{ Comment out default to statements and fully qualify fields }
{ if needing access to tables not attached to the form }
default form to SOP_Entry;
default window to SOP_Entry;

if isopen(form SOP_Entry) then

	{ Use Memory Variable to hide User Defined Window }
	MBS_Memory_Boolean = true;
	call with name "MBS_Memory_Set_Boolean" in dictionary 5261, "Hide SOP UDF", MBS_Memory_Boolean;

	run script 'User Defined Button' of window 'SOP_Entry' of form 'SOP_Entry';
	if isopen(form SOP_User_Defined_Field_Entry) then

{		{ Use Map command which behaves like user entering }
		l_value = substring('Customer Name', 1, 20);
		map l_value to 'User Defined 4' of window SOP_User_Defined_Field_Entry of form SOP_User_Defined_Field_Entry;
		Window_PullFocus(window SOP_User_Defined_Field_Entry of form SOP_User_Defined_Field_Entry);
}
		{ Use traditional Dex commands and force changes on window }
		{ There is no field change script on the window, but good practice to run the script }
		'User Defined 4' of window SOP_User_Defined_Field_Entry of form SOP_User_Defined_Field_Entry = substring('Customer Name', 1, 20);
		run script 'User Defined 4' of window SOP_User_Defined_Field_Entry of form SOP_User_Defined_Field_Entry;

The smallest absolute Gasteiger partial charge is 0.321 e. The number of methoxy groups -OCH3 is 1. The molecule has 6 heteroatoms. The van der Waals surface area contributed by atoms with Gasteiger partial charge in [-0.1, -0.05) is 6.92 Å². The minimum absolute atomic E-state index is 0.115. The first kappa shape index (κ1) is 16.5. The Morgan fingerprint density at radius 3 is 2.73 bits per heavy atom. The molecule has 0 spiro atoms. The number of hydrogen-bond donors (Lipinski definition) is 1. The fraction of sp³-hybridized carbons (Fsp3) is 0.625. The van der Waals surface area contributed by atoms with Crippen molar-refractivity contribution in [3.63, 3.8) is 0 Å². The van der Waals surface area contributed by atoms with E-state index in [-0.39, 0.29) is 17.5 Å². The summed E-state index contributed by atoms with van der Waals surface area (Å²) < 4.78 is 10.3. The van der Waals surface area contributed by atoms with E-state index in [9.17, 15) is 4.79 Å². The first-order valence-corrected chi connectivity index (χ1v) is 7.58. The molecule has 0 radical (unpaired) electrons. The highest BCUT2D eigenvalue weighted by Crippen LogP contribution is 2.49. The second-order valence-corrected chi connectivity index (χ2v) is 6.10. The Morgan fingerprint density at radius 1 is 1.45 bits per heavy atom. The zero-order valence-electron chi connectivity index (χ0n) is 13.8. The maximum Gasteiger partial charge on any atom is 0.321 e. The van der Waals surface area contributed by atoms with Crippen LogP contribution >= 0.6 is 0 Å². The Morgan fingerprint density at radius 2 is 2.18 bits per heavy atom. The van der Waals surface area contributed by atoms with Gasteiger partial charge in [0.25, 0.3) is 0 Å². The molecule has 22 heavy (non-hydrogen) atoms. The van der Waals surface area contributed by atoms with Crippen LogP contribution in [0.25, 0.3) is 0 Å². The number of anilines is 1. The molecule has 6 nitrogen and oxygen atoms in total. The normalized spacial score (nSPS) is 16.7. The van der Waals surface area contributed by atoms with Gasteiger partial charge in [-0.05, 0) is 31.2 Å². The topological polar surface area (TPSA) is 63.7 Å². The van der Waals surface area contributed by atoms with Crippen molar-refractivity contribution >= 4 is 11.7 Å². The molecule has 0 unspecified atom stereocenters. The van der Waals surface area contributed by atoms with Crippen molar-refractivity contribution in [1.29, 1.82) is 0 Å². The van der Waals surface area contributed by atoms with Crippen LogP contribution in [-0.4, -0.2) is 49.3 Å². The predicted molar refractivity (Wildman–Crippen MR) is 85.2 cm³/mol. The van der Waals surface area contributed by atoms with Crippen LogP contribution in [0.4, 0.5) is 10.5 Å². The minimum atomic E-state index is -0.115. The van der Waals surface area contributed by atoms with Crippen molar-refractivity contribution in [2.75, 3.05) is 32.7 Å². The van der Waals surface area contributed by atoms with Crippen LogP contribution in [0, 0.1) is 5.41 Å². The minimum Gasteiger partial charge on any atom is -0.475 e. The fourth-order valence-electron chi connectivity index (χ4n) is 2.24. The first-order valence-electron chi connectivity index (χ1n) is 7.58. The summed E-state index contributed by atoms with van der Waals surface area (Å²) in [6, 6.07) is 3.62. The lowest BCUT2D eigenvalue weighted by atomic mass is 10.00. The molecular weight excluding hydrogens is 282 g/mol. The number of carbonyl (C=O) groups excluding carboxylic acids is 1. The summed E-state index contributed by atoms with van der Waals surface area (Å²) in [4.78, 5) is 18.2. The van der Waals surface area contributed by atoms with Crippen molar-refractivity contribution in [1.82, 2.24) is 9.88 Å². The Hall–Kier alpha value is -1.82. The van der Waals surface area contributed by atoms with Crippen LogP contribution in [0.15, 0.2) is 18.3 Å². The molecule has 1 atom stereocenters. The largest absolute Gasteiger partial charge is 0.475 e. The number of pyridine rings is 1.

force changes window SOP_User_Defined_Field_Entry of form SOP_User_Defined_Field_Entry;

		{ Close window }
		run script 'OK Button ' of window SOP_User_Defined_Field_Entry of form SOP_User_Defined_Field_Entry;
	end if;

	{ Use Memory Variable to hide User Defined Window }
	MBS_Memory_Boolean = false;
	call with name "MBS_Memory_Set_Boolean" in dictionary 5261, "Hide SOP UDF", MBS_Memory_Boolean;

	OUT_Condition = true;
end if;

The Project

Below is a screenshot of the Project with the three triggers.

Download the example code, import using the Configuration Export/Import window:

Installing the sample code:

  • If this is the first time importing the project use the Configuration Export/Import window (GP Power Tools >> Routines >> Configuration Export/Import). Select the file and click Import. Then click OK on the confirmation window.
  • If the project already exists, use the Project Setup window instead. Select the file and click Import. Then click OK on the confirmation window.
  • The code will be active on next login or after switching companies, or you can use start them manually from the Project Setup window.

More Information

For more information see

Hope you find this article with its best practices and techniques to hide windows while opening and closing them automatically useful.

David

This article was originally posted on http://www.winthropdc.com/blog.